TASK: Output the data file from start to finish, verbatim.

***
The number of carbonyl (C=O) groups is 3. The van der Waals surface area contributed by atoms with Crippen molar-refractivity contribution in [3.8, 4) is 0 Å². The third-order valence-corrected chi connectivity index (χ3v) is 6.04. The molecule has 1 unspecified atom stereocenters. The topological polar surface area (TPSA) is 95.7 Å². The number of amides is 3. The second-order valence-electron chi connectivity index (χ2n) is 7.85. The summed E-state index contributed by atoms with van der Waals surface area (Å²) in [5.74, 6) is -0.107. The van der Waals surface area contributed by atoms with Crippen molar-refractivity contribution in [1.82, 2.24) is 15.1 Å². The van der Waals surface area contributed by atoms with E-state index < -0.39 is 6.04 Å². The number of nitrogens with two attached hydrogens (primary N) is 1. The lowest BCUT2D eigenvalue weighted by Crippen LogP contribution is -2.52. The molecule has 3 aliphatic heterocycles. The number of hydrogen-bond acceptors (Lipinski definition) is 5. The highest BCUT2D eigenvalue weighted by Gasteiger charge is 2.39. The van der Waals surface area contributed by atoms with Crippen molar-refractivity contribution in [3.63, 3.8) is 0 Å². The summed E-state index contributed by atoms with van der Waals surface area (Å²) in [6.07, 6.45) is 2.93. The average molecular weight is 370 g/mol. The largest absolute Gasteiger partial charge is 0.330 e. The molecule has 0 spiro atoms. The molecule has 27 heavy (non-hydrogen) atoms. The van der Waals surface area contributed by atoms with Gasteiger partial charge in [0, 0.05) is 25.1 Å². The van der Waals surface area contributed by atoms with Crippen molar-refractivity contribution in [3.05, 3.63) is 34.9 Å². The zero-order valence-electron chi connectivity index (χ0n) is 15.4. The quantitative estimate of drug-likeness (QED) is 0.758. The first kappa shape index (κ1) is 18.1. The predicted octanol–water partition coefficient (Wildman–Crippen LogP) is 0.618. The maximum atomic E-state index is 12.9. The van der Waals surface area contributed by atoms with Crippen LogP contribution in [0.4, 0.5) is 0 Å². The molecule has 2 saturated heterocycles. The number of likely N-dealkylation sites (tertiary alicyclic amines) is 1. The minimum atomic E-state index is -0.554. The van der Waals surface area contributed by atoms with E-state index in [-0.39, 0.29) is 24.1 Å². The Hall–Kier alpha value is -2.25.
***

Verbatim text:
The number of carbonyl (C=O) groups is 3. The van der Waals surface area contributed by atoms with Crippen molar-refractivity contribution in [3.8, 4) is 0 Å². The third-order valence-corrected chi connectivity index (χ3v) is 6.04. The molecule has 1 unspecified atom stereocenters. The topological polar surface area (TPSA) is 95.7 Å². The number of amides is 3. The second-order valence-electron chi connectivity index (χ2n) is 7.85. The summed E-state index contributed by atoms with van der Waals surface area (Å²) in [5.74, 6) is -0.107. The van der Waals surface area contributed by atoms with Crippen molar-refractivity contribution in [1.82, 2.24) is 15.1 Å². The van der Waals surface area contributed by atoms with E-state index < -0.39 is 6.04 Å². The number of nitrogens with two attached hydrogens (primary N) is 1. The lowest BCUT2D eigenvalue weighted by Crippen LogP contribution is -2.52. The molecule has 3 aliphatic heterocycles. The number of hydrogen-bond acceptors (Lipinski definition) is 5. The highest BCUT2D eigenvalue weighted by Gasteiger charge is 2.39. The van der Waals surface area contributed by atoms with Crippen molar-refractivity contribution in [3.63, 3.8) is 0 Å². The summed E-state index contributed by atoms with van der Waals surface area (Å²) in [6.07, 6.45) is 2.93. The average molecular weight is 370 g/mol. The largest absolute Gasteiger partial charge is 0.330 e. The molecule has 0 spiro atoms. The molecule has 27 heavy (non-hydrogen) atoms. The van der Waals surface area contributed by atoms with Gasteiger partial charge in [0, 0.05) is 25.1 Å². The van der Waals surface area contributed by atoms with Crippen molar-refractivity contribution in [3.05, 3.63) is 34.9 Å². The zero-order valence-electron chi connectivity index (χ0n) is 15.4. The quantitative estimate of drug-likeness (QED) is 0.758. The first kappa shape index (κ1) is 18.1. The predicted octanol–water partition coefficient (Wildman–Crippen LogP) is 0.618. The maximum atomic E-state index is 12.9. The van der Waals surface area contributed by atoms with Crippen LogP contribution in [0.4, 0.5) is 0 Å². The molecule has 2 saturated heterocycles. The number of likely N-dealkylation sites (tertiary alicyclic amines) is 1. The minimum atomic E-state index is -0.554. The van der Waals surface area contributed by atoms with E-state index in [-0.39, 0.29) is 24.1 Å². The Hall–Kier alpha value is -2.25.